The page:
skip to page content
Talk to the Veterans Crisis Line now
U.S. flag
An official website of the United States government

Health Services Research & Development

Go to the ORD website
Go to the QUERI website

HSR&D Citation Abstract

Search | Search by Center | Search by Source | Keywords in Title

Estimating Aspirin Overuse for Primary Prevention of Atherosclerotic Cardiovascular Disease (from a Nationwide Healthcare System).

Ong SY, Chui P, Bhargava A, Justice A, Hauser RG. Estimating Aspirin Overuse for Primary Prevention of Atherosclerotic Cardiovascular Disease (from a Nationwide Healthcare System). The American journal of cardiology. 2020 Dec 15; 137:25-30.

Dimensions for VA is a web-based tool available to VA staff that enables detailed searches of published research and research projects.

If you have VA-Intranet access, click here for more information

VA staff not currently on the VA network can access Dimensions by registering for an account using their VA email address.
   Search Dimensions for VA for this citation
* Don't have VA-internal network access or a VA email address? Try searching the free-to-the-public version of Dimensions


The American College of Cardiology and American Heart Association recently published guidelines narrowing the indications for low-dose aspirin use. The suitability of the electronic health record (EHR) to identify patients for low-dose aspirin deprescribing is unknown. To apply the 3 low-dose aspirin guidelines to EHR data, the guidelines were deconstructed into components from their narrative text and assigned computer-interpretable definitions based on electronic data interchange standards. These definitions were used to search EHR data to identify patients for aspirin deprescribing. To verify EHR records for low-dose aspirin, we then compared the records with a survey of patients'' self-reported use of low-dose aspirin. Of the 3 aspirin guidelines, only 1 had a definition suitable for EHR implementation. The other 2 contained difficult-to-implement phrases (e.g., "higher ASCVD risk", "increased bleeding risk"). An EHR search with the single implementable guideline identified 86,555 people for possible aspirin deprescribing (2% of 5,598,604). Only 676 of 1,135 (60%) patients who self-reported taking low-dose aspirin had an active EHR record for low-dose aspirin at that time. Limitations exist when using EHR data to identify patients for possible low-dose aspirin deprescribing such as incomplete EHR capture of and the interpretation of non-specific terminology when translating guidelines into an electronic equivalent. In conclusion, data show many people unnecessarily take low-dose aspirin.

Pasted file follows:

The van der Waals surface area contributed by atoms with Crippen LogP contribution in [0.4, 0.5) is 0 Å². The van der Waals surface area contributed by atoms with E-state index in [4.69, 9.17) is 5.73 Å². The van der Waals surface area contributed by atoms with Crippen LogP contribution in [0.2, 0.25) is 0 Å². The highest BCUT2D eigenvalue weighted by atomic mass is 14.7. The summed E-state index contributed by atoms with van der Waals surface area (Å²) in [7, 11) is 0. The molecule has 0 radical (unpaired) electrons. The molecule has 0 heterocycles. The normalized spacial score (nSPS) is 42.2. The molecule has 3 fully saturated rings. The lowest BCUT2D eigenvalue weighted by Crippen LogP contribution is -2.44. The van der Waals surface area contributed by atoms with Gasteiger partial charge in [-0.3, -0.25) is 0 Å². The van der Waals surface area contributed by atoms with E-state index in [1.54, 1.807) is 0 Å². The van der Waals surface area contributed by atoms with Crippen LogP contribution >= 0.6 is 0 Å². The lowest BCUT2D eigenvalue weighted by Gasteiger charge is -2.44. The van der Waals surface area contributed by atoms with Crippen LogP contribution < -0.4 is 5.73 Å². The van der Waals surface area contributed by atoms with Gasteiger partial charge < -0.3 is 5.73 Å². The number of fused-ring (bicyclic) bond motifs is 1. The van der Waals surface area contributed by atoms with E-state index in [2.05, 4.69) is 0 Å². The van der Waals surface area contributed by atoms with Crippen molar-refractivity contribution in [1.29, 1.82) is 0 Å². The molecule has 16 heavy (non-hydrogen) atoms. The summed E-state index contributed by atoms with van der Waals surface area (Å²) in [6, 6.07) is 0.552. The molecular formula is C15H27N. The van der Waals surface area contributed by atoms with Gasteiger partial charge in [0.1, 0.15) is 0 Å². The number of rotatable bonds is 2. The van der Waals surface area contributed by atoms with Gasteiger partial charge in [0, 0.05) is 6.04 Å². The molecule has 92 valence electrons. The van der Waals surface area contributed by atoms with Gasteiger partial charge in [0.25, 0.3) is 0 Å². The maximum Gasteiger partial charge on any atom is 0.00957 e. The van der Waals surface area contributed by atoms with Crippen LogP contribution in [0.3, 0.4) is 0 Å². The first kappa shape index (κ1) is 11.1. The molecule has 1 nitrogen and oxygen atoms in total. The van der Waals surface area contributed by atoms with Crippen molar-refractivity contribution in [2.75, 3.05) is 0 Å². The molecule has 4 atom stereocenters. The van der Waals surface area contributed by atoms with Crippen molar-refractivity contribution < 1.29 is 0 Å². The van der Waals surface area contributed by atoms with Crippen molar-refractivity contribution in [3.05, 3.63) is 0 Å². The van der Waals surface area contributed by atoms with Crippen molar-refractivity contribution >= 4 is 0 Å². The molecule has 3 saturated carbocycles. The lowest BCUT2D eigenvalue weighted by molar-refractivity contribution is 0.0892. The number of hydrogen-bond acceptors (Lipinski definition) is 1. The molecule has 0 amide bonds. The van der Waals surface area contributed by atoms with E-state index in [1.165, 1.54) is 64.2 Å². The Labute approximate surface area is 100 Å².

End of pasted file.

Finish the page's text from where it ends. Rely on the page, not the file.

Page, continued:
Questions about the HSR&D website? Email the Web Team

Any health information on this website is strictly for informational purposes and is not intended as medical advice. It should not be used to diagnose or treat any condition.